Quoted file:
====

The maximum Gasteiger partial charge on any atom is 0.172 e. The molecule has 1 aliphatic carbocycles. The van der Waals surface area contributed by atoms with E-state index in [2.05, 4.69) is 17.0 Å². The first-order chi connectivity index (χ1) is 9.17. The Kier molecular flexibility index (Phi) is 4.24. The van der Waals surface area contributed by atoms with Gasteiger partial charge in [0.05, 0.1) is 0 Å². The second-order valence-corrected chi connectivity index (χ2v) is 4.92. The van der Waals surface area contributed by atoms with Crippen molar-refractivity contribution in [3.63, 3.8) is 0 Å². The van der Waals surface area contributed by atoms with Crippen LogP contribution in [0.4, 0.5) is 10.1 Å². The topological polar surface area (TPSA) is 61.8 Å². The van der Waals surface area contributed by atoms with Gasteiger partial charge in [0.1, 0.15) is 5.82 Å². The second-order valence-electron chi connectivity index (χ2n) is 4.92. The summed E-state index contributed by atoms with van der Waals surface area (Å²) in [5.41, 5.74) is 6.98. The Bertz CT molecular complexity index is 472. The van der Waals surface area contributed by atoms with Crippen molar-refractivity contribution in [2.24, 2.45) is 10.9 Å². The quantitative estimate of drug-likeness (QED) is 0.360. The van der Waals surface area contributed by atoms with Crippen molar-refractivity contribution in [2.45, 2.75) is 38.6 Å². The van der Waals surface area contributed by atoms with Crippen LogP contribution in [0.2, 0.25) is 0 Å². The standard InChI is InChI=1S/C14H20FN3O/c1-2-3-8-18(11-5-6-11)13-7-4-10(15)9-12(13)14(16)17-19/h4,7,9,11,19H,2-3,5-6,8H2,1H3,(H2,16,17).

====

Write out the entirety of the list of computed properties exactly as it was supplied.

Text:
The maximum Gasteiger partial charge on any atom is 0.172 e. The molecule has 1 aliphatic carbocycles. The van der Waals surface area contributed by atoms with E-state index in [2.05, 4.69) is 17.0 Å². The first-order chi connectivity index (χ1) is 9.17. The Kier molecular flexibility index (Phi) is 4.24. The van der Waals surface area contributed by atoms with Gasteiger partial charge in [0.05, 0.1) is 0 Å². The second-order valence-corrected chi connectivity index (χ2v) is 4.92. The van der Waals surface area contributed by atoms with Crippen molar-refractivity contribution in [3.63, 3.8) is 0 Å². The van der Waals surface area contributed by atoms with Crippen LogP contribution in [0.4, 0.5) is 10.1 Å². The topological polar surface area (TPSA) is 61.8 Å². The van der Waals surface area contributed by atoms with Gasteiger partial charge in [0.1, 0.15) is 5.82 Å². The second-order valence-electron chi connectivity index (χ2n) is 4.92. The summed E-state index contributed by atoms with van der Waals surface area (Å²) in [5.41, 5.74) is 6.98. The Bertz CT molecular complexity index is 472. The van der Waals surface area contributed by atoms with Crippen molar-refractivity contribution in [2.24, 2.45) is 10.9 Å². The quantitative estimate of drug-likeness (QED) is 0.360. The van der Waals surface area contributed by atoms with Crippen molar-refractivity contribution in [2.45, 2.75) is 38.6 Å². The van der Waals surface area contributed by atoms with Crippen LogP contribution in [0.2, 0.25) is 0 Å². The standard InChI is InChI=1S/C14H20FN3O/c1-2-3-8-18(11-5-6-11)13-7-4-10(15)9-12(13)14(16)17-19/h4,7,9,11,19H,2-3,5-6,8H2,1H3,(H2,16,17).